I'm quite attached to my Vollem, Cherri Baby. Because it, and an armored Swamp Dragon, were such stunning gifts from my Guild, I finally developed the patience to wait a week. Named the Dragon Gar, after the pet dragon Richard Cipher had in one of the Terry Goodkind Sword of Truth novels. The Vollem had already been named.

    Gar has no personality. A stolid steed in battle though. We killed so many High Plains Bouras together that I damned near burned through his armor. Found me a Dragon Barding Deed in anticipation of the day it runs out of durability points.

    The Vollem, however, has truckloads of adorable quirks and behaviors. Problem is that, no matter how high its loyalty rating (and the little cutie pie seemed genuinely devoted) once fighting ensued it would soon stop even noticing commands that would have saved its life. As soon as I'd hear that turbine winding up sound of its mage talents kicking in, I knew I could forget about reining it in.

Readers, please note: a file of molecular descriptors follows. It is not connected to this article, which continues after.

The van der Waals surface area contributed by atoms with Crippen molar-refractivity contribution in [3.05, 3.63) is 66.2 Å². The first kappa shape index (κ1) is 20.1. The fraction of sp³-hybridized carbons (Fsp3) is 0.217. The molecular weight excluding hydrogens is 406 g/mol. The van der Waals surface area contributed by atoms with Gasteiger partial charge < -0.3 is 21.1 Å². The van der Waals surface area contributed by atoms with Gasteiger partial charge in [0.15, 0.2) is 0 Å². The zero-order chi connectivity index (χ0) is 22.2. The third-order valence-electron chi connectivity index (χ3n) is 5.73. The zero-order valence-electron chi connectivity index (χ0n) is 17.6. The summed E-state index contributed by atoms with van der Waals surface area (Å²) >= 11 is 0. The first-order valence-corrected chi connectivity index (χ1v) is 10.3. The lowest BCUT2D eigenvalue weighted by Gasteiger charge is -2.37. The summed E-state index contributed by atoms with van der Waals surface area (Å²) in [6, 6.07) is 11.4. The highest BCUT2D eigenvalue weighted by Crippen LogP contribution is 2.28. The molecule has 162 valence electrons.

After the third procession of me and its ghostly shadow self marching to the vet I'd finally had enough. To have complete control over a combat pet, I was told, you have to have substantial taming and lore skills.

    I gave my tamer character a Vollem in crystal I received when I upgraded to that Smoked Sturgeon Abyss. Figured that would be the test at the time. Now I call that Ter Mir place Boura Boura, but I digress....

    No. Firstly I think Vollems simply are that way by nature. Handing things over to a legendary tamer for an evening produced no change. My Guild's Cognoscenti found the whole matter puzzling. Plus, now that I'm DEEPLY into this, I imagine taming and controlling FIVE Frenzied Ostards in battle, not to mention the hand-me-down Dread Mare that successive owners passed along because each became fixated on Greater Dragons, will make my Vollem adventures seem pretty lightweight.